NCAA president Mark Emmert announced his resignation on Tuesday in a joint statement alongside the NCAA.
Per the NCAA, Emmert will continue to serve in his role until a new president is selected or June 30, 2023.
"Today, NCAA Board of Governors Chair John J. DeGioia announced by mutual agreement with the board that Mark Emmert will be stepping down as president of the NCAA," the statement reads. "He will continue to serve in his role until a new president is selected and in place or until June 30, 2023."
Emmert has overseen a tumultuous 12-year tenure with the NCAA since being hired as president in 2010, marked by his resistance to changing an outdated amateurism model that refuses to pay players in a billion-dollar industry. The NCAA extended his contract last year through 2025. It wasn't immediately clear on Tuesday what precisely prompted his early departure.
"With the significant transitions underway within college sports, the timing of this decision provides the Association with consistent leadership during the coming months plus the opportunity to consider what will be the future role of the president," DeGioia said in Tuesday's statement. "It also allows for the selection and recruitment of the next president without disruption."
Emmert's tenure teemed with controversy
Emmert's extension last year was met with widespread criticism, including from multiple sources who expressed their displeasure with the decision to Yahoo Sports. Sources estimated to Yahoo Sports that Emmert's approval rating among conference commissioners at the time stood at less than 10%. DeGioia's public support leading up to Emmert's extension was blasted by some inside college athletics as cronyism.
“Stunning,” one athletic director said of the decision last April. “And we wonder why there’s no credibility in college athletics.”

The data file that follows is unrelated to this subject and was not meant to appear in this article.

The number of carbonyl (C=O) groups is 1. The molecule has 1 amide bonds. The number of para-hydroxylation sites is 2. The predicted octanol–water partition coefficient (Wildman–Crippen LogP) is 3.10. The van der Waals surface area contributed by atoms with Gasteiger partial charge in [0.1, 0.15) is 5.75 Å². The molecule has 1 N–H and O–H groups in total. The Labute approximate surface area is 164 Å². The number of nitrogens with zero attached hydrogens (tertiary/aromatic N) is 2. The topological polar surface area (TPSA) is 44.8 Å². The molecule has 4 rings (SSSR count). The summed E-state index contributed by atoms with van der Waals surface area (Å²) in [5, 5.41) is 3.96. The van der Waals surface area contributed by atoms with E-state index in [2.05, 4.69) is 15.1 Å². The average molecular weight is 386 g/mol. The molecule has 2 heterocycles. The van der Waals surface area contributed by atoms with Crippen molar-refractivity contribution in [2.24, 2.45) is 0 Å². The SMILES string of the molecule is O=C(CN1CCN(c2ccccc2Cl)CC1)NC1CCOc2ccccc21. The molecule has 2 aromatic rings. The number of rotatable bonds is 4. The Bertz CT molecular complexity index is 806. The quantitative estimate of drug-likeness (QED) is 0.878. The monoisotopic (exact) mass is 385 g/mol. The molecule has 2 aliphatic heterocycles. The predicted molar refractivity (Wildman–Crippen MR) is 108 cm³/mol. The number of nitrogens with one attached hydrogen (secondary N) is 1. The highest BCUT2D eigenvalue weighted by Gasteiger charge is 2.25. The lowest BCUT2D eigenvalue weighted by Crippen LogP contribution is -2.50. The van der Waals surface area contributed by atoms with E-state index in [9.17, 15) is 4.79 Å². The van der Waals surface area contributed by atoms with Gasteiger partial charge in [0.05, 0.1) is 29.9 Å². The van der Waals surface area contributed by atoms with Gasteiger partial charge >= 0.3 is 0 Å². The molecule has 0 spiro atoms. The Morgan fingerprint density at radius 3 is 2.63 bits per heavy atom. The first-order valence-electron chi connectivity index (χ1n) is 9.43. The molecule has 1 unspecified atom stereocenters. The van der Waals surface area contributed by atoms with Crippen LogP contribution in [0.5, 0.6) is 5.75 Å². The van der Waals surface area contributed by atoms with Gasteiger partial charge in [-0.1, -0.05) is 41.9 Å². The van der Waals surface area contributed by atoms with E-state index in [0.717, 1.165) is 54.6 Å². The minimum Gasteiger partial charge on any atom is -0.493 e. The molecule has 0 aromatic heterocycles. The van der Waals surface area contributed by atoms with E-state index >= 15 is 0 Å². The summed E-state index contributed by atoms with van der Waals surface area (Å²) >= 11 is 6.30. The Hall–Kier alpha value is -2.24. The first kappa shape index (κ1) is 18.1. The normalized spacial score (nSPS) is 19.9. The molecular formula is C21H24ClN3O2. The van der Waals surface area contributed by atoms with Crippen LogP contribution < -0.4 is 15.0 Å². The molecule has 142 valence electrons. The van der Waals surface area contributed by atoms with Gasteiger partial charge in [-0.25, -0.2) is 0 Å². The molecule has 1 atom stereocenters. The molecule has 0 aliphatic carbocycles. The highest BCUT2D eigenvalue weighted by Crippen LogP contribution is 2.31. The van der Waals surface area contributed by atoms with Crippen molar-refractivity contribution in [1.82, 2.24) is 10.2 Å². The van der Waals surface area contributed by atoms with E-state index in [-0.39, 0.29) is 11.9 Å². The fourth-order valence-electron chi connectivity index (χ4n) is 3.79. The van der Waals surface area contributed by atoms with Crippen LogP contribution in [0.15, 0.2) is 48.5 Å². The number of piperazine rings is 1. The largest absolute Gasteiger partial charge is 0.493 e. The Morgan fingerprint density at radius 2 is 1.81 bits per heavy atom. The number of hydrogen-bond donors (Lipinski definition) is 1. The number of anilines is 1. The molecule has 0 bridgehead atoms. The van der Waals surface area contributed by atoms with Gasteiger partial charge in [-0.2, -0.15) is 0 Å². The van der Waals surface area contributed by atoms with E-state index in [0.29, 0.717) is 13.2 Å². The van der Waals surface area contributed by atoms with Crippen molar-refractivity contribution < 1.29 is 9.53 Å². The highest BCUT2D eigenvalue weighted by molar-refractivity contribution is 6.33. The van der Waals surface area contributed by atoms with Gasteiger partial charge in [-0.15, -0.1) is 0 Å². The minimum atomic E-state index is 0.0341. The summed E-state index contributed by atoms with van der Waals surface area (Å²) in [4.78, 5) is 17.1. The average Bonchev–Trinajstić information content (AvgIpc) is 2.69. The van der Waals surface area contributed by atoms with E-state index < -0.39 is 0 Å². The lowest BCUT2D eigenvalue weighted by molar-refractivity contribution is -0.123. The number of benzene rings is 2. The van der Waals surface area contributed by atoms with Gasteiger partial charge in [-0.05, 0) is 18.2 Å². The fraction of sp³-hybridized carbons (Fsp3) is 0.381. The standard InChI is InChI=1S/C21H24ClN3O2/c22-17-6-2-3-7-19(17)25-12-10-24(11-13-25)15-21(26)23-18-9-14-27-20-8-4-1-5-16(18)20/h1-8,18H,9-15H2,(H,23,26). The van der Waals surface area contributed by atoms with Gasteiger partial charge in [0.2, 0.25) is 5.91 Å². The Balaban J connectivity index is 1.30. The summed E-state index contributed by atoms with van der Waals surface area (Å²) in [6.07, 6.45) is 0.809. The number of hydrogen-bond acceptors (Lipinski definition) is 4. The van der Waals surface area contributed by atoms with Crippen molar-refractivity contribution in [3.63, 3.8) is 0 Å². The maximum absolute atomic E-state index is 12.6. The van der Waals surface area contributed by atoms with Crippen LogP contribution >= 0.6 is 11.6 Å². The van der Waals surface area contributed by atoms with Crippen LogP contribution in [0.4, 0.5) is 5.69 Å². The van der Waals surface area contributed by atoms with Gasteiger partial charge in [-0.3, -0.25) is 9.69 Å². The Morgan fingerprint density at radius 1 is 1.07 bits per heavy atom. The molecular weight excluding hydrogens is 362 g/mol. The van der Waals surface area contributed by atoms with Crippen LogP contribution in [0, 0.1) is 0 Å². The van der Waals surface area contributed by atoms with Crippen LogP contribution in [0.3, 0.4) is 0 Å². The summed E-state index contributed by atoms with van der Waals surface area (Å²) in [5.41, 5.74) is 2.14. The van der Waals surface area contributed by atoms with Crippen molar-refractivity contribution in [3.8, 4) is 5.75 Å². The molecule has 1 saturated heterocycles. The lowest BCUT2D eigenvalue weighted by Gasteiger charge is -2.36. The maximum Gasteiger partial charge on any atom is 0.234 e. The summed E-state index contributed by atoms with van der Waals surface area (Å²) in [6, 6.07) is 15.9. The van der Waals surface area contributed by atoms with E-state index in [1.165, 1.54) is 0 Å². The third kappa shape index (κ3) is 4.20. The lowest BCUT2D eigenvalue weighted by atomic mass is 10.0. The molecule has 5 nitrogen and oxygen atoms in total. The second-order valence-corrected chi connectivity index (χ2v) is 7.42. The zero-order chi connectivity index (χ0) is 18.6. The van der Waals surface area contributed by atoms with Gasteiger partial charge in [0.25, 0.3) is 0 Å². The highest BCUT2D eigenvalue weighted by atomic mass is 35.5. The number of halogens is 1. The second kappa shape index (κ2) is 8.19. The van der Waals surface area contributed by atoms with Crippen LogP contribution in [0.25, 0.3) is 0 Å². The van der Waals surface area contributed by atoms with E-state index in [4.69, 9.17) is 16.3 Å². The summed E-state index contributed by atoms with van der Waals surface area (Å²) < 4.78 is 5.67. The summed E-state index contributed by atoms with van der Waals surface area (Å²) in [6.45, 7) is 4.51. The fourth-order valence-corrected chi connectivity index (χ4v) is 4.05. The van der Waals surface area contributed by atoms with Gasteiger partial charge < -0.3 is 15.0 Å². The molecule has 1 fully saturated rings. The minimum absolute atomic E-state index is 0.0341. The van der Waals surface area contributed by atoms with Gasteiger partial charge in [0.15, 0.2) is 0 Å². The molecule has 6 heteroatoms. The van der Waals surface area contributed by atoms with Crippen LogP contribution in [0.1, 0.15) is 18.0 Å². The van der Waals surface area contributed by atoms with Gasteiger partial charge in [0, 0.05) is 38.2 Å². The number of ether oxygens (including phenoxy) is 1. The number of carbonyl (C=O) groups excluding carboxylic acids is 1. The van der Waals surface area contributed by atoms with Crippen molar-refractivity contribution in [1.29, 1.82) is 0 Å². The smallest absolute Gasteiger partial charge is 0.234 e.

At the time of his extension, the NCAA was embroiled in a controversy over inequities between the men's and women's NCAA basketball tournaments. Emmert was also taking heat for a 2016 NCAA tournament TV contract with CBS and Turner Sports that's estimated to ultimately cost the NCAA upwards of $3.5 billion. The NCAA signed the deal through 2032 when it had eight years left on its previous deal.
Since his extension, the NCAA's NIL era has launched, allowing college athletes to profit from third parties off their name, image and likeness. It came into fruition at the urging of state legislatures across the country, which enacted allows approving NIL deals while the NCAA largely stood idle on the subject.
Emmert was likewise the subject of public criticism, including from Gonzaga men's basketball coach Mark Few, who took Emmert to task in 2018 for the NCAA's handling of widespread college basketball pay-for-play scandals that turned into federal court cases.
“Emmert needs to step up and be a leader and make some quicker decisions,” Few said in 2018.
Prior to his hiring as NCAA president, Emmert was the president at his alma mater, the University of Washington from 2004. He addressed his tenure and his resignation in Tuesday's statement.
"Throughout my tenure I've emphasized the need to focus on the experience and priorities of student-athletes," Emmert, per the statement. "I am extremely proud of the work of the Association over the last 12 years and especially pleased with the hard work and dedication of the national office staff here in Indianapolis."